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Bruins' Bergeron knows what Sid is going through

by Arpon Basu
MONTREAL – If there is one player who could have some semblance of an idea of what Sidney Crosby is going through in the final hours before making his comeback from a 10-month concussion recovery, it would be Patrice Bergeron.

The Boston Bruins center was Crosby's linemate on the gold medal-winning Canadian team at the 2005 World Junior Championship, and he was his teammate on the 2010 Olympic gold medal-winning Canadian team as well.

So he was a natural person for Crosby to turn to for support, because Bergeron had his own frightening recovery from a concussion he suffered Oct. 27, 2007, costing him the rest of that season.

"I guess every three or four weeks I would shoot him a text," Bergeron said Monday morning. "I was happy to see his progress and I was just saying that I wished him all the best and for him to try and stay positive and that he would get through it, he would learn from it and he would be a better player and better person. I was not trying to be a mentor or anything like that. I was just trying to be a friend because I've been through it."


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Bergeron has also been through the process of trying to establish when he would be ready to play. Had his Bruins made it out of the first round of the 2008 playoffs, Bergeron would have been medically cleared to play, but he has since said that it was a good thing the option wasn't there for him because he wasn't ready.

The entire hockey world has been wondering for weeks when Crosby would be ready to make his season debut, and Crosby has been unable to provide a clear answer until now. Bergeron knows exactly why that was.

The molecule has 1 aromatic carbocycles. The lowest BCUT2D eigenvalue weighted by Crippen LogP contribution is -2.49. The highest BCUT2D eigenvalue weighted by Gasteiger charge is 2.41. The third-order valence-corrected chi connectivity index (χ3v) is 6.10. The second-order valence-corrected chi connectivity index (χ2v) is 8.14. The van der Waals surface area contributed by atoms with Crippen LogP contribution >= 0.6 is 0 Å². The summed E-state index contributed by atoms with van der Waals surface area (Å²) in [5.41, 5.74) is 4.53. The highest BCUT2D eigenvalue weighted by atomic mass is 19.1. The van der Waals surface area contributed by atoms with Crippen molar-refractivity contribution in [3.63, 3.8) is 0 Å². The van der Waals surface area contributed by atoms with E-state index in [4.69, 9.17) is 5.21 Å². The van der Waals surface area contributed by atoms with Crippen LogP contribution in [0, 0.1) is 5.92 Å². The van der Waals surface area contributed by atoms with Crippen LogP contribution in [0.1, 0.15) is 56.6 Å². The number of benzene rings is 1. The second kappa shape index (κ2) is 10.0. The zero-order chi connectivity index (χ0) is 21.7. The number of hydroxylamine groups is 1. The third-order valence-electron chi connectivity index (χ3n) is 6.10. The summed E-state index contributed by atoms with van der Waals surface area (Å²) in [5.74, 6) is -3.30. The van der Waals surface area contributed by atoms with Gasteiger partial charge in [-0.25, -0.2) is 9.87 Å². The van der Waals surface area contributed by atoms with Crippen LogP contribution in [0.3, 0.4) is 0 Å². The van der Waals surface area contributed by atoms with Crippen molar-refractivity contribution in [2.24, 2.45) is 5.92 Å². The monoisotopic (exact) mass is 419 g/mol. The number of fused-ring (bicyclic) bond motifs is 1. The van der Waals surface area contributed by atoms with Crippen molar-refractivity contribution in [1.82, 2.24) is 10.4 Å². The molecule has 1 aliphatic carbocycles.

"To me, it's in your mind," Bergeron said. "In your head you'll know when it's the right timing, when everything is behind you. Sometimes when you feel tentative in practice you know it's not the right time to come back. I don't know exactly how to describe it. You just know when you're ready."

Bergeron took great pain to say that his own experience has nothing to do with what Crosby will be feeling when he finally takes the ice Monday night at the Consol Energy Center. But he has a feeling just getting this game out of the way will be a huge relief for Crosby.

"I wasn't anxious at all about getting hit," Bergeron said of his first game back, which was actually in the preseason. "It was just a matter of getting that first game out of the way, getting all the media attention out of the way also, and just going on about my business of playing hockey and having fun. That was the biggest thing I was trying to put behind me."

Bergeron said his timing suffered at first as he tried to ramp up to game speed, but it took a long time for him to feel fully comfortable on the ice even if he felt physically fine.

"It took me a while," he said. "That year I came back, I don't know exactly how long it was but it took me a long time … I felt fine on the ice, I felt 100 percent, but I didn't feel exactly myself. It was a matter of timing and rhythm and finding your game. I was doing good things on the ice, but I knew I wasn't myself."

Indeed, Bergeron's offensive numbers were way down his first season back from the concussion in 2008-09, with just 8 goals and 31 assists in 68 games. The following season he was back up to 52 points, earning himself a spot on the Olympic squad, and last season he had 57 points.

Still, Bergeron doesn't necessarily think it will take Crosby as long to find his game because he stressed that everyone reacts differently, especially when it comes to concussions.

"It's one thing to practice but it's a whole other thing to be involved in a game situation, that was the biggest thing for me," Bergeron said. "But that was my situation and you never know what will happen for Sid. I'm sure he's going to do well."
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